The .zip file contains one summary index.html, and one index.html file representing each client request in the trace. After extraction, you can find the summary file in the root extraction directory, and each client-request specific file in its associated directory.
Extracting these files results in a directory structure that contains a summary index.html and the list.html at the top, with each client request extracted into a unique directory, named using a sequence number assigned by Web Applications engine trace. For example:
REQ_nnnnnnnn
where nnnnnnnn represents the number of client requests recorded in the web trace.
The files created by the Web Applications engine trace contain data you can look at using a web browser. Many of the files contain only unreadable code or image data, but one or more should contain content that might help in troubleshooting issues. For example, you can debug a connection problem by comparing the backend<nnnn>.html file (data coming into the FirePass controller from the accessed web server) and the frontend<nnnn>.html file (the same data after the FirePass controller has processed it), locating the place at which processing fails, and repairing it.
When you open the summary index.html file (the index.html file in the top-level directory), the browser loads list.html into the top frame of the browser window. Then, depending on which link you select in the top frame, the browser loads the associated files into the appropriate frame in the browser window.
When you open an index.html that resides in a client-request directory, the browser loads the associated files into the appropriate frame in the browser directory.
Loads log.html into the top frame
If you are viewing the window from the summary index.html, the browser loads log.html in the second horizontal frame.
Loads frontend<nnnn>.html into the lower-left frame
Loads backend<nnnn>.html into the lower-right frame
Tip: We recommend using Internet Explorer as the browser because it shows data with additional highlighting that can help you as you debug the problem.
The FirePass controller processing converts all URLs and anchor tags. Processed URLs contain the host name of the FirePass controller, as well as converted paths. The paths are converted to hide their true locations. A converted path starts with f5-w-. If you are running the reverse proxy in compatibility mode 1, the converted path starts with i-tr-.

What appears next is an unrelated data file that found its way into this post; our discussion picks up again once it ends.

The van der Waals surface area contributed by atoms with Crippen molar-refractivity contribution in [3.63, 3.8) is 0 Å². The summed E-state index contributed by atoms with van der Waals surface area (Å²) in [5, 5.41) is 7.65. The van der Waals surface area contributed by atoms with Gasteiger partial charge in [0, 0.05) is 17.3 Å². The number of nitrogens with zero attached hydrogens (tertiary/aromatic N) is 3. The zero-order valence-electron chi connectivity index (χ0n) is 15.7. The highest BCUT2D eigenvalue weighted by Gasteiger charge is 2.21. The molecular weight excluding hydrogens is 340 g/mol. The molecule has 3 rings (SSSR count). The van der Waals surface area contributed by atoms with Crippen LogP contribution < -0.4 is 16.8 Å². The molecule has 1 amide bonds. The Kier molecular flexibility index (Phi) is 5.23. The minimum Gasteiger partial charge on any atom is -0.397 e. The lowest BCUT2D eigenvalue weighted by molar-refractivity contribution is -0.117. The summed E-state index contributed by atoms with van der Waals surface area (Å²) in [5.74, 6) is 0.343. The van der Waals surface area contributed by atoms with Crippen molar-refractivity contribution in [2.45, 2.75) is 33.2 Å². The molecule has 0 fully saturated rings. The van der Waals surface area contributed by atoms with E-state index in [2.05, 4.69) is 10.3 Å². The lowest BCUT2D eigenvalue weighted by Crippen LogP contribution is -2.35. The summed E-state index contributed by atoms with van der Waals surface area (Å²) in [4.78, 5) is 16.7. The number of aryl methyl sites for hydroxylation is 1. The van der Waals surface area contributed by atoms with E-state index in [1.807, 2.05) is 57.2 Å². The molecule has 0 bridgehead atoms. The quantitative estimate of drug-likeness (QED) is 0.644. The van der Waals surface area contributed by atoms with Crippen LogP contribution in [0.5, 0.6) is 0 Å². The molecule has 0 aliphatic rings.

1.
Open the summary index.html or an index.html that resides in a client-request directory.
2.
Compare the incoming data (the backend<nnnn>.html file) with the processed data (frontend<nnnn>.html), focusing on URLs and anchor tags (<a href=...>).
3.
Find the point at which the FirePass controller stops processing URLs or paths.
The problematic code usually exists immediately prior to this point.
Once you have made this comparison, and located the point where controller processing stops, you can use this information to find and fix several types of problems.
HTML syntax errors
For more information, see Fixing HTML syntax errors, following.
HTML syntax errors are common. Frequently they are invisible or cause only minor problems with a web pages appearance, but web pages with syntax errors can also result in significant problems in certain browsers or when accessed through a Portal Access favorite.
1.
Start with the comparison you made of the frontend<nnnn>.html and backend<nnnn>.html in Analyzing Web Applications engine traces, preceding, locating the point at which the FirePass controller stopped converting the URLs.
2.
Look at the HTML source code immediately preceding the error point.
This is where you find HTML syntax errors that can cause problems.
The easiest way to fix HTML syntax errors is to correct them on the web page at its source. To do this you need access to the web server and the source web pages. If you have this access, correct the error directly on the page.
If you cannot correct the syntax error on the source HTML page, you can use the FirePass controller content cleaning feature to fix the syntax error. The content cleaning feature only works on HTML and plain text.
1.
In the navigation pane, click Portal Access, and click Content Processing.
The Content Processing screen opens with the Preprocessing Scripts tab selected.
2.
In the Web Applications Content Cleaning area, type the URL for the page that contains the HTML syntax error.
You can specify a comma-separated list of URLs to process for content cleaning. You can use the wildcard characters asterisk ( * ), which represents many characters, and question mark ( ? ), which represents a single character. An empty list means that the content cleaning functionality does not clean any content.